Setting up a Unix environment in Windows


  • Get consolez
  • get cygwin, and apt-cyg
  • Map windows’ version of software so they can be run in the shell. e.g. vim

This post will talk about how I set up my Windows development console and how it integrates nicely with a Unix workflow.

My laptop’s hardware incompatibility (overheating GPU and a non-working fingerprint reader) when running Linux is the main motivation for this setup. I find that the Unix terminal is more conducive for programming than the Windows’ terminal for some reasons. So because I am stuck with using Windows for now, I really like being able to emulate a Unix environment as much as possible.

Most common way to do so is to install a Unix environment such as cygwin or mingw, or if you install git, you’ll have git bash. However, these are quite spartan and feels more like a clutch rather than a proper tool. I also wanted to be able to use tabs and have my home directory similar to that of Windows. In short, I wanted those terminals to be a drop-in replacement for cmd.

Then I found console. Firstly, it has tabs, which makes things awesome (aside: It really amazes me that tabbed windows explorer isn’t a thing even up till Windows 8, when tabbed browsers was already a thing as early as Windows XP). Secondly, it allows you to launch different types of shell, both cmd and those terminals mentioned above. That is great because now I can bind a shortcut key like ctrl + alt + t to launch console, and go into a Unix environment. Later on I found a fork of console called consolez, which has many awesome features like keybinding for hiding/revealing the console, running cmd with elevated privileges, windows snap. The last one means I can break out of the 80 by 25 window, which makes vim look awesome.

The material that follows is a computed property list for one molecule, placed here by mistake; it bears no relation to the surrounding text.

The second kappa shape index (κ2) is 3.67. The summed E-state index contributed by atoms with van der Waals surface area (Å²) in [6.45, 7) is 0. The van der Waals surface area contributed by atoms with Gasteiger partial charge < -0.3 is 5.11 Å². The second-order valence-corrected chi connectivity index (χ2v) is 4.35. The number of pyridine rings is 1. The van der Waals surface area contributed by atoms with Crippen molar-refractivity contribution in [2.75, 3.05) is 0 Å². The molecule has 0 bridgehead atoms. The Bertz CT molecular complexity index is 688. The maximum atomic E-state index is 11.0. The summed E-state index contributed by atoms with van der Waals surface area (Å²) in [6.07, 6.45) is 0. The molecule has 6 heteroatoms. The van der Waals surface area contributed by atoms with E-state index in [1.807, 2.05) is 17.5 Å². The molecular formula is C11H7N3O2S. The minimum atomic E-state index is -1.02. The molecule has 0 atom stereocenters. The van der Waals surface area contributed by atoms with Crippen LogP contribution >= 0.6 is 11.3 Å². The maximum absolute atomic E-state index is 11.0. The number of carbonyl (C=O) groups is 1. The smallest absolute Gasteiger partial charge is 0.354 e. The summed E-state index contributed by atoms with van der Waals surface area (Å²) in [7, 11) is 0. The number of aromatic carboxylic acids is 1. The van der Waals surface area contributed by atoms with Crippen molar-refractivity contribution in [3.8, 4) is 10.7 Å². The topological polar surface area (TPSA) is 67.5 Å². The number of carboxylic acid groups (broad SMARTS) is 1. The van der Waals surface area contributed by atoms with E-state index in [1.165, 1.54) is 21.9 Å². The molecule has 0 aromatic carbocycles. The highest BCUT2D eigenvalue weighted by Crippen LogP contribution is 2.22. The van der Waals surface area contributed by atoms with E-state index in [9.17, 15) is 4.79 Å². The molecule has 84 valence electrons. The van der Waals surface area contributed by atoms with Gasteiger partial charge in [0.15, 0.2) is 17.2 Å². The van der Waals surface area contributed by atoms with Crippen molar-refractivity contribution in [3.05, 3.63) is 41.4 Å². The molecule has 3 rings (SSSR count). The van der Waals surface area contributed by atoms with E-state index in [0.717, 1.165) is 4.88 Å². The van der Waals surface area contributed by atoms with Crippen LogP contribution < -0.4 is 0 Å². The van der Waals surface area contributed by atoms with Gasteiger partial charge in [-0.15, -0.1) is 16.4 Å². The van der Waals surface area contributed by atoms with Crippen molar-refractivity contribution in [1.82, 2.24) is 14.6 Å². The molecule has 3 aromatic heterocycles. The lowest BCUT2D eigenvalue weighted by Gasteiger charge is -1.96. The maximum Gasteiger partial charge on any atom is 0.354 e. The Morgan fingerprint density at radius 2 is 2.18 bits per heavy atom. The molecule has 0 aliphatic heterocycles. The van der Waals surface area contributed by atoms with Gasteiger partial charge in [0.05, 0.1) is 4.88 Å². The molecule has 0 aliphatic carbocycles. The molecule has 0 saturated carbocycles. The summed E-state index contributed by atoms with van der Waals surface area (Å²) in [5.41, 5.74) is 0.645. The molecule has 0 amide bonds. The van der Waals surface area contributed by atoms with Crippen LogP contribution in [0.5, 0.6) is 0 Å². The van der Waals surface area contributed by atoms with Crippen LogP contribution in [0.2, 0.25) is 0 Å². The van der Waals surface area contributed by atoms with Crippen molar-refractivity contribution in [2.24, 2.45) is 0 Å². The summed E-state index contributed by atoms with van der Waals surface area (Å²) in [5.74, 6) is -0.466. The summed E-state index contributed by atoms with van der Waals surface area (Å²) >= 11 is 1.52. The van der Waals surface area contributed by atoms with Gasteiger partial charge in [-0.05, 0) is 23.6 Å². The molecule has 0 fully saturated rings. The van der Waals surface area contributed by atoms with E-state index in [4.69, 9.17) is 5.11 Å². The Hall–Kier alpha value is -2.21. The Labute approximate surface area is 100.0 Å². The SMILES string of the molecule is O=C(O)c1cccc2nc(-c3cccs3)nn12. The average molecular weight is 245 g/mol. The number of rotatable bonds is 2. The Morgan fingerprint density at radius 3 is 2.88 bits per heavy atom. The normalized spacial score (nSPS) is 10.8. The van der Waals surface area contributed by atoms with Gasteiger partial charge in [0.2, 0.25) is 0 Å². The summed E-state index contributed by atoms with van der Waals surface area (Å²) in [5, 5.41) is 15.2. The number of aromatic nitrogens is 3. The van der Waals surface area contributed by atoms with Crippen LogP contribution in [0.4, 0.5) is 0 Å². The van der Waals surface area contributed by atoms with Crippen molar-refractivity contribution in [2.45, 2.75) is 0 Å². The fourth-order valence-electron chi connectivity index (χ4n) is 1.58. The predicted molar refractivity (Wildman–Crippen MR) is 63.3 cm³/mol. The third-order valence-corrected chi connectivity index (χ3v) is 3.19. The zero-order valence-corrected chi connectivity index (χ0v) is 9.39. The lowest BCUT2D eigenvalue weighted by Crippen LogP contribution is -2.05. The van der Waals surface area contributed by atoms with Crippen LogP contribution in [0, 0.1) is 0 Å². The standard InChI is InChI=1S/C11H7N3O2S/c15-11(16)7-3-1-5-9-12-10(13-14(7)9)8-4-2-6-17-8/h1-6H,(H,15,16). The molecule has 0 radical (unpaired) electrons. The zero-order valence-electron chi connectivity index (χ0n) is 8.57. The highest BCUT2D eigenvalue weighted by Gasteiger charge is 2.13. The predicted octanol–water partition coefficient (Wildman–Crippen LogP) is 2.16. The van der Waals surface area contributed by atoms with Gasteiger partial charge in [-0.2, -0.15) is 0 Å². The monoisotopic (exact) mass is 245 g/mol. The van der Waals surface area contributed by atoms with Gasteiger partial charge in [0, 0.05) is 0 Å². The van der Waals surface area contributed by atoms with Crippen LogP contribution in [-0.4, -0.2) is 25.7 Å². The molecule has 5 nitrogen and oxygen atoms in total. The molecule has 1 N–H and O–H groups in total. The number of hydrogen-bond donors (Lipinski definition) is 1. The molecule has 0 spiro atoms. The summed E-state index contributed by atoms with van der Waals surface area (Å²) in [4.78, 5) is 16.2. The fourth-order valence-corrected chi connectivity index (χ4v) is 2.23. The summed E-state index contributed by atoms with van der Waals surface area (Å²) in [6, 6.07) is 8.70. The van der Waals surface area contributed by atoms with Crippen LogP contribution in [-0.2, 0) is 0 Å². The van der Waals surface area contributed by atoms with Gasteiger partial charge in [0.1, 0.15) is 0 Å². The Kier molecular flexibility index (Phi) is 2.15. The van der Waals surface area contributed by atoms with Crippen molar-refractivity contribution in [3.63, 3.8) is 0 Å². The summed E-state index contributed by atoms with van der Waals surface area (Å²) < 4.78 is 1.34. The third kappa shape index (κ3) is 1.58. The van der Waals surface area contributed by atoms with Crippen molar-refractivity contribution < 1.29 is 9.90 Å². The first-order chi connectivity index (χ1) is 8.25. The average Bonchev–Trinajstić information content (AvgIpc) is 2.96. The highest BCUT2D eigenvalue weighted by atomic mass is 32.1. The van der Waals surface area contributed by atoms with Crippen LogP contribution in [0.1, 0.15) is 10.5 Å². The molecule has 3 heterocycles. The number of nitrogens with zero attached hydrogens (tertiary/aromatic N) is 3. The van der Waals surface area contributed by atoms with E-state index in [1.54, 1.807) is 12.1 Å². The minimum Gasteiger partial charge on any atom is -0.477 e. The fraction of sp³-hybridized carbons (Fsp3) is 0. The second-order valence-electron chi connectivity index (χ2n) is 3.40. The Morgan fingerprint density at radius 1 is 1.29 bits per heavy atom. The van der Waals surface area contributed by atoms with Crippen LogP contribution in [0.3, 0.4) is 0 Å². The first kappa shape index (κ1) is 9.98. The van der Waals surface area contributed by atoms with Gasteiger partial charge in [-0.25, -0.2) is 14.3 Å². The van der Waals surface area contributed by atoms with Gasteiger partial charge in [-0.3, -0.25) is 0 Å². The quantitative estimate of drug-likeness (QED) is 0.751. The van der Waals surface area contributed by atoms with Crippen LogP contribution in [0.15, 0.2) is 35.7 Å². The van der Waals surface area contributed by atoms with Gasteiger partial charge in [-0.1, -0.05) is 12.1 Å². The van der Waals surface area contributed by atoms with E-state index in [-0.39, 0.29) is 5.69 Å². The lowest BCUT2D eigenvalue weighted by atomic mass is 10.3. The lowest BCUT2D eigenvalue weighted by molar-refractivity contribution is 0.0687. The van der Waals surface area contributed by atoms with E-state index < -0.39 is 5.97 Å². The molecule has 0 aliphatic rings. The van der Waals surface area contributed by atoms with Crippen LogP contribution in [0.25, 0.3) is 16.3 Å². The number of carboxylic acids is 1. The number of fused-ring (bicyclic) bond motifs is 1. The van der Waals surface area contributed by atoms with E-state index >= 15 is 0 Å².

However, such emulators fall short of the Unix terminal because not all POSIX softwares are available by default, eg ssh. Furthermore, installing a software on such terminal is not as simple as apt-get install <package> in Linux. Luckily, for cygwin, there is apt-cyg, which allows you to install software by typing apt-cyg install <package>.

Still, that is not a silver bullet, some software deals with the windows libraries and the above method just doesn’t work. In that case, a simple solution will be to install the windows binary version, and then copy the executable file into the /usr/bin directory for the terminal.

For example, I wanted to run mysql console from cygwin. But it was not installed by default. Using apt-cyg install mysql gave me some error when running it which I suspect is because the system calls don’t match up exactly between the two environment. However, because I already have mysql installed via wamp, I simply copied the binary from wamp/bin/mysql/mysql<version>/bin to cygwin/bin and viola, I was able to run mysql inside cygwin successfully.

That concludes this post. This has made my life working in the command line so much more pleasurable in Windows.


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